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Panda Security launches new version of Panda Cloud Internet Protection

–       The new cloud-managed security solution, delivering protection for corporate environments against all types of Internet threats, includes new and powerful features to combat attacks

Panda Security has launched the new version 3.2 of Panda Cloud Internet Protection. The new cloud-managed security solution delivers protection for corporate environments against all types of Internet threats, including botnets, phishing, cross-site scripting and other advanced Web attacks.

The new version of Panda Cloud Internet Protection also delivers powerful access control features allowing companies to filter URLs and restrict access to social networks (Facebook, Twitter, YouTube, etc.), blogs or webmail, etc. This new solution offers three types of protection against such communities:

–       Prevention of infections from IT threats that spread across these types of platforms

–       Regulation of the use of these communities and corresponding bandwidth consumption

–       Detection and protection against data loss through HTTP/HTTPS (SSL) protocols, preventing sensitive corporate information from being published on Facebook or Twitter.

According to the “First Annual Social Media Risk Index for SMBs (Small to Medium Businesses)”, published by Panda Security, the main concerns for SMBs with respect to social networks include privacy issues and financial loss (74%), malware infections (69%), loss of productivity (60%) and issues related with corporate reputation (50%), followed by network performance problems (29%).

Panda Cloud Protection managed security suite

Panda Cloud Internet Protection is included in the Panda Cloud Protection cloud-managed security suite. This cloud-based solution offers maximum protection, cost reduction and increased productivity. The solution can be deployed in just a few minutes and is managed simply and centrally through Panda’s unique, intuitive cloud-based administration console.

Panda Cloud Internet Protection is sold on its own or as part of the Panda Cloud Protection suite, completing the cloud-based security lineup of Panda Security. The company’s SaaS offer now covers all major infection vectors: workstations and servers are protected with Panda Cloud Office Protection; corporate email with Panda Cloud Email Protection and now Internet protection is delivered by the new solution.

Panda Security’s innovative cloud solutions have received numerous international awards and recognition, including the Wall Street Journal Technological Innovation award.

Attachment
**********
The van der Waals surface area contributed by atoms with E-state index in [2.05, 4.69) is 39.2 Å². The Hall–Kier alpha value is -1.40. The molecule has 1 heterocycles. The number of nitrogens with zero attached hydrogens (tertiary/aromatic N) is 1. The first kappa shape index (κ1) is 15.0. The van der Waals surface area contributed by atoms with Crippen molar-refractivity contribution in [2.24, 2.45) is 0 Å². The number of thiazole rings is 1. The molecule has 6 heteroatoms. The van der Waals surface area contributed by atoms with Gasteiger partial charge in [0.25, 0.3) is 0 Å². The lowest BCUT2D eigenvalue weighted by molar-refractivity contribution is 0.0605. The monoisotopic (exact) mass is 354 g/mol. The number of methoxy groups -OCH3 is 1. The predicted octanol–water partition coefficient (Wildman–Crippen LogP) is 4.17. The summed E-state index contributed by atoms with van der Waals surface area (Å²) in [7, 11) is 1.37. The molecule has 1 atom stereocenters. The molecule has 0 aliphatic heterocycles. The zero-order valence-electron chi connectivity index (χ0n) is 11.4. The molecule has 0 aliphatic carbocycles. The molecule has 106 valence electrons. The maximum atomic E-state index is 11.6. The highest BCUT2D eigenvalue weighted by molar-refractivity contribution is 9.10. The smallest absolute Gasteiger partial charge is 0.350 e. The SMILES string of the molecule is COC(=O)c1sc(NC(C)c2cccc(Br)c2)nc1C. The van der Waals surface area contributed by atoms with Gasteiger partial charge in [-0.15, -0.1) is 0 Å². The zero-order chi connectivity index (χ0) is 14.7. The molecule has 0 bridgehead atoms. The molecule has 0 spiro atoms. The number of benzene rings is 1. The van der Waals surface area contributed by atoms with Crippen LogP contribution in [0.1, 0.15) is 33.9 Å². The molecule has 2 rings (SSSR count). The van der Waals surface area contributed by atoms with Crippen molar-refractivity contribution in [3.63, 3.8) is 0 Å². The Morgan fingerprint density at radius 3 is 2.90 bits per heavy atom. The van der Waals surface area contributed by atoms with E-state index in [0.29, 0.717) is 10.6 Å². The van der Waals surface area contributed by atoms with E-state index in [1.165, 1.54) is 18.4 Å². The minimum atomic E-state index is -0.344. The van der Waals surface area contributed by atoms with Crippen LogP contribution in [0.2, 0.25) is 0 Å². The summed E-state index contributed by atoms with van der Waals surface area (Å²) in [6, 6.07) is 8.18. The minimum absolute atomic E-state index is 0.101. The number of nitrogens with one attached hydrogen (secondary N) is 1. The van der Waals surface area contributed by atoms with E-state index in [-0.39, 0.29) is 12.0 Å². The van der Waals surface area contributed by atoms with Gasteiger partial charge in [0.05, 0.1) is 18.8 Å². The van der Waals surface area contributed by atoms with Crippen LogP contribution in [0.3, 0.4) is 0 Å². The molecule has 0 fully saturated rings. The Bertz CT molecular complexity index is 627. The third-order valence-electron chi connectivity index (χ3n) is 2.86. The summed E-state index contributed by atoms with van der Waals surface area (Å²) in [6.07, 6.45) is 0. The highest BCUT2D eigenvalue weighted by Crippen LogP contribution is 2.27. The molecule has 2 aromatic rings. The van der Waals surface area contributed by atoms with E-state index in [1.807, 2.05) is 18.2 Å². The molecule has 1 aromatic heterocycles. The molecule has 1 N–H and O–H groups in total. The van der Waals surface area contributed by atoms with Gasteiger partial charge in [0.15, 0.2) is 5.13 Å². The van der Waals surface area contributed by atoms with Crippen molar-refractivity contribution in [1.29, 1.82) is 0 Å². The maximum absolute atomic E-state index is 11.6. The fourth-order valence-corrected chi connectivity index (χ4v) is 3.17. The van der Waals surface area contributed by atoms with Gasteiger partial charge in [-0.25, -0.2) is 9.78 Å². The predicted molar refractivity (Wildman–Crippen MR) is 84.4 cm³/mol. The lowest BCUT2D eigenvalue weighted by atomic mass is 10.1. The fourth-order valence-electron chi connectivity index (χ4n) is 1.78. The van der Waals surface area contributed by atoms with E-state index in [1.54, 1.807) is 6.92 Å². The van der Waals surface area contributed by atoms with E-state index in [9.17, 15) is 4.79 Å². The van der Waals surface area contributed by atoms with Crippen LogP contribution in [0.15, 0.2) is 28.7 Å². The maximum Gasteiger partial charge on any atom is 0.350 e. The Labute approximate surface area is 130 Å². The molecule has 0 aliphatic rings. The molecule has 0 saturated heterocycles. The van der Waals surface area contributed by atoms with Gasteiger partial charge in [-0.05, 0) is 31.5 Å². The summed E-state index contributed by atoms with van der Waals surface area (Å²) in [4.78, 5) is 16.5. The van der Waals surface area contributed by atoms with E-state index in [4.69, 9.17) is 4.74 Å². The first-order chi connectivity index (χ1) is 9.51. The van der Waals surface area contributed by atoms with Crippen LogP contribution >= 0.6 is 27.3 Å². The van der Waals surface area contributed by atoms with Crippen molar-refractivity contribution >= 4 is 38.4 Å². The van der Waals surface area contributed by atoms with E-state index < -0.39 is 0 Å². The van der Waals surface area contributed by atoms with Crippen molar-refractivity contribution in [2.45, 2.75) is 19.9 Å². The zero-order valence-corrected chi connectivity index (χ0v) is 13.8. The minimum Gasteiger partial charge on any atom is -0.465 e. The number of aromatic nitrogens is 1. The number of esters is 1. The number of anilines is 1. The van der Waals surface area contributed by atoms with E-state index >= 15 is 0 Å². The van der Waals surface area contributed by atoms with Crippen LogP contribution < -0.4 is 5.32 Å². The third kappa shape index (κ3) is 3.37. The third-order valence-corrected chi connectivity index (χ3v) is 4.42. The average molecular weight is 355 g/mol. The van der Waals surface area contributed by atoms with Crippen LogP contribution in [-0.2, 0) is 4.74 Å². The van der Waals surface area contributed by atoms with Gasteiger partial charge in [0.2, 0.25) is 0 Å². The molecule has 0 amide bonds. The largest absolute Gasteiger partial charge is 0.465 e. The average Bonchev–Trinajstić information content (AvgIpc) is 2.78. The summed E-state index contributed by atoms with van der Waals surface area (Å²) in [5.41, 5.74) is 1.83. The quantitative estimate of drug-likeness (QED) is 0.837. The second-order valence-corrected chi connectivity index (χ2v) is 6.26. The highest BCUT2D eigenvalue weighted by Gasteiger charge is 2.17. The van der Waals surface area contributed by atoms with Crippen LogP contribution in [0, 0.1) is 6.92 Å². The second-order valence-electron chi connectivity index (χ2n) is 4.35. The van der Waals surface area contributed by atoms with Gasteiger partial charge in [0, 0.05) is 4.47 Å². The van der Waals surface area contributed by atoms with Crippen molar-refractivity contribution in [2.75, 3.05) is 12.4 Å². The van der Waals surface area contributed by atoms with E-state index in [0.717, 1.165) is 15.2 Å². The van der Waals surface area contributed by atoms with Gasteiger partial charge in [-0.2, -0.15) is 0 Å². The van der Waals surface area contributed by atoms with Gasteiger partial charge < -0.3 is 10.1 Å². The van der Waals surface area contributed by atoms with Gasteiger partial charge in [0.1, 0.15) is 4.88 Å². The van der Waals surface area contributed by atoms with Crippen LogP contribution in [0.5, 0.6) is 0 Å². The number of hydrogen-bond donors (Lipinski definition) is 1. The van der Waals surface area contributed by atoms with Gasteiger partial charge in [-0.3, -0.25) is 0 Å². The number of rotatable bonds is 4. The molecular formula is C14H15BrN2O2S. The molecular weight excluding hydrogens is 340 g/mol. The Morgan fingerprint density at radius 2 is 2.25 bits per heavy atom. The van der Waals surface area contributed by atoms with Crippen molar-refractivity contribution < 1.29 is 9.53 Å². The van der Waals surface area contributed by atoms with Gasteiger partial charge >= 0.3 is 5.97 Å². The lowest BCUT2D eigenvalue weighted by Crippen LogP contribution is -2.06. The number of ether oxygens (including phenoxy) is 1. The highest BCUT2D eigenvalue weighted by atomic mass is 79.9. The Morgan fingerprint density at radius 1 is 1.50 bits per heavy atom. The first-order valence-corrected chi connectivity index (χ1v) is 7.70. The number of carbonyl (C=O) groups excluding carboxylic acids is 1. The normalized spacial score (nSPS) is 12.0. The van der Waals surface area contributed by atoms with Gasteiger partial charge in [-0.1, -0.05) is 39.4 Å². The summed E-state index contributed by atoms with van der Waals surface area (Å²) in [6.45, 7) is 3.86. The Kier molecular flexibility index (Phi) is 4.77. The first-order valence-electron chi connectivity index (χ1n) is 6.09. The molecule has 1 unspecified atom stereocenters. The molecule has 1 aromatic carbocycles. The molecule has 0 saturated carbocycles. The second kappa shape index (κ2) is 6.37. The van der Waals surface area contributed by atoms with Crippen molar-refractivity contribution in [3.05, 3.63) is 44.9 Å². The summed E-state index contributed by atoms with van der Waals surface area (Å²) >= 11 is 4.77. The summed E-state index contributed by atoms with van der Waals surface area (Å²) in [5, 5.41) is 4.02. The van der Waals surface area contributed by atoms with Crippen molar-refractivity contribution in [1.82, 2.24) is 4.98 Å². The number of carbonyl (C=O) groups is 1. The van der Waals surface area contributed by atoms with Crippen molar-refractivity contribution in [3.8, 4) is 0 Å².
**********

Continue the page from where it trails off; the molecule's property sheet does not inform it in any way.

For more information and free trials, go to http://cloudprotection.pandasecurity.com.

For more information about Panda, visit http://www.pandasecurity.com/.

Visit our Facebook Page and Follow us on Twitter  @PandaSecurityZA

Trojans Dominate Cyber Threats in 2010

  • The malware distribution techniques in the spotlight this quarter include clickjacking, BlackHat SEO and 0-day attacks
  • 95% of all email in circulation was spam, and 55% of global spam originated from just 10 countries
  • Android smart phones are being targeted by hackers, thanks to their widespread popularity

Global IT vendor Panda Security has published its quarterly report on global virus activity. This third quarter has once again seen Trojans in the spotlight, as 55% of all new threats created were in this category.

Infection via email, traditionally the most popular vector for spreading malware, has declined in favour of more modern methods: use of social media, such as the clickjacking attacks using the Facebook “Like” button, fake Web pages positioned on search engines (BlackHat SEO) and exploits of 0-day vulnerabilities.

In addition, Google’s Android operating system for smart phones has come into the line of fire. Various threats have appeared recently, aimed above all at racking up phone bills or targeting the geolocalization function of the terminals.

Malware info

55% of new threats created this quarter were Trojans, most of them banker Trojans. This is in line with the general increase in these types of threats that Panda has witnessed over the last two years.

With respect to spam, 95% of all email circulating across the Internet during the last quarter was junk mail. Some 50% of all spam was sent from just ten countries, with India, Brazil and Russia at the top of the list.

“This edition of the report highlights the record levels of threat distribution through new channels”, says Jeremy Matthews, head of Panda’s sub-Saharan operations.

There has also been much talk of two serious 0-day flaws in the code of Microsoft’s operating system. One of these could have been exploited to attack SCADA systems (specifically, nuclear power stations), although this rumor is yet to be confirmed.

On a more positive note, Panda is happy to report the arrest of the creator of the Butterfly botnet kit, source of the notorious Mariposa network that impacted 13 million computers around the world.